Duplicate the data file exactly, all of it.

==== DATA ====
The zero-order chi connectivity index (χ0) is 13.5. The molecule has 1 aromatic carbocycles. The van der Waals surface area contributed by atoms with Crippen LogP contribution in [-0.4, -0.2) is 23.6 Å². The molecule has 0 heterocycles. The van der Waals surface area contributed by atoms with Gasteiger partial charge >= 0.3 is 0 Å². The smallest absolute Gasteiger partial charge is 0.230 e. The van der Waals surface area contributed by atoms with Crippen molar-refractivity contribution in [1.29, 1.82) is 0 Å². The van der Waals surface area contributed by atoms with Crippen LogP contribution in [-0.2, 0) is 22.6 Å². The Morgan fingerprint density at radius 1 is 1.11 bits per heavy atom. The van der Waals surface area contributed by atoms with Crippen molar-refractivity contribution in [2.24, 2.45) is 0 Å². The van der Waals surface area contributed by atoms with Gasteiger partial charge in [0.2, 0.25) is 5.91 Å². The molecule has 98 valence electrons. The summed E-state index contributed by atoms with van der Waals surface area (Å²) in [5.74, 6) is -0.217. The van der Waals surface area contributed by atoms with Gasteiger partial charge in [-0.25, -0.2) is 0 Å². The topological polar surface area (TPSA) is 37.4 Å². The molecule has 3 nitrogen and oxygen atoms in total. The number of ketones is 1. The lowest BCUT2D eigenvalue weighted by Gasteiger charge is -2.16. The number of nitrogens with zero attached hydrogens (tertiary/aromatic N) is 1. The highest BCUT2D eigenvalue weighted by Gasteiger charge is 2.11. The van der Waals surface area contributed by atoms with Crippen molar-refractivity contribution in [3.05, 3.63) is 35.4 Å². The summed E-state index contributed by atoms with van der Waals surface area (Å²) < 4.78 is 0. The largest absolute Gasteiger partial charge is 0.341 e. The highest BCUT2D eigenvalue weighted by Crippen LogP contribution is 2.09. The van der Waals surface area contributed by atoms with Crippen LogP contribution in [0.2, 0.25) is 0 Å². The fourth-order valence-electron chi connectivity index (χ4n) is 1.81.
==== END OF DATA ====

The zero-order chi connectivity index (χ0) is 13.5. The molecule has 1 aromatic carbocycles. The van der Waals surface area contributed by atoms with Crippen LogP contribution in [-0.4, -0.2) is 23.6 Å². The molecule has 0 heterocycles. The van der Waals surface area contributed by atoms with Gasteiger partial charge >= 0.3 is 0 Å². The smallest absolute Gasteiger partial charge is 0.230 e. The van der Waals surface area contributed by atoms with Crippen molar-refractivity contribution in [1.29, 1.82) is 0 Å². The van der Waals surface area contributed by atoms with Crippen LogP contribution in [-0.2, 0) is 22.6 Å². The Morgan fingerprint density at radius 1 is 1.11 bits per heavy atom. The van der Waals surface area contributed by atoms with Crippen molar-refractivity contribution in [2.24, 2.45) is 0 Å². The van der Waals surface area contributed by atoms with Gasteiger partial charge in [0.2, 0.25) is 5.91 Å². The molecule has 98 valence electrons. The summed E-state index contributed by atoms with van der Waals surface area (Å²) in [5.74, 6) is -0.217. The van der Waals surface area contributed by atoms with Gasteiger partial charge in [-0.25, -0.2) is 0 Å². The topological polar surface area (TPSA) is 37.4 Å². The molecule has 3 nitrogen and oxygen atoms in total. The number of ketones is 1. The lowest BCUT2D eigenvalue weighted by Gasteiger charge is -2.16. The number of nitrogens with zero attached hydrogens (tertiary/aromatic N) is 1. The highest BCUT2D eigenvalue weighted by Gasteiger charge is 2.11. The van der Waals surface area contributed by atoms with Crippen molar-refractivity contribution in [3.05, 3.63) is 35.4 Å². The summed E-state index contributed by atoms with van der Waals surface area (Å²) < 4.78 is 0. The largest absolute Gasteiger partial charge is 0.341 e. The highest BCUT2D eigenvalue weighted by Crippen LogP contribution is 2.09. The van der Waals surface area contributed by atoms with Crippen LogP contribution in [0.2, 0.25) is 0 Å². The fourth-order valence-electron chi connectivity index (χ4n) is 1.81.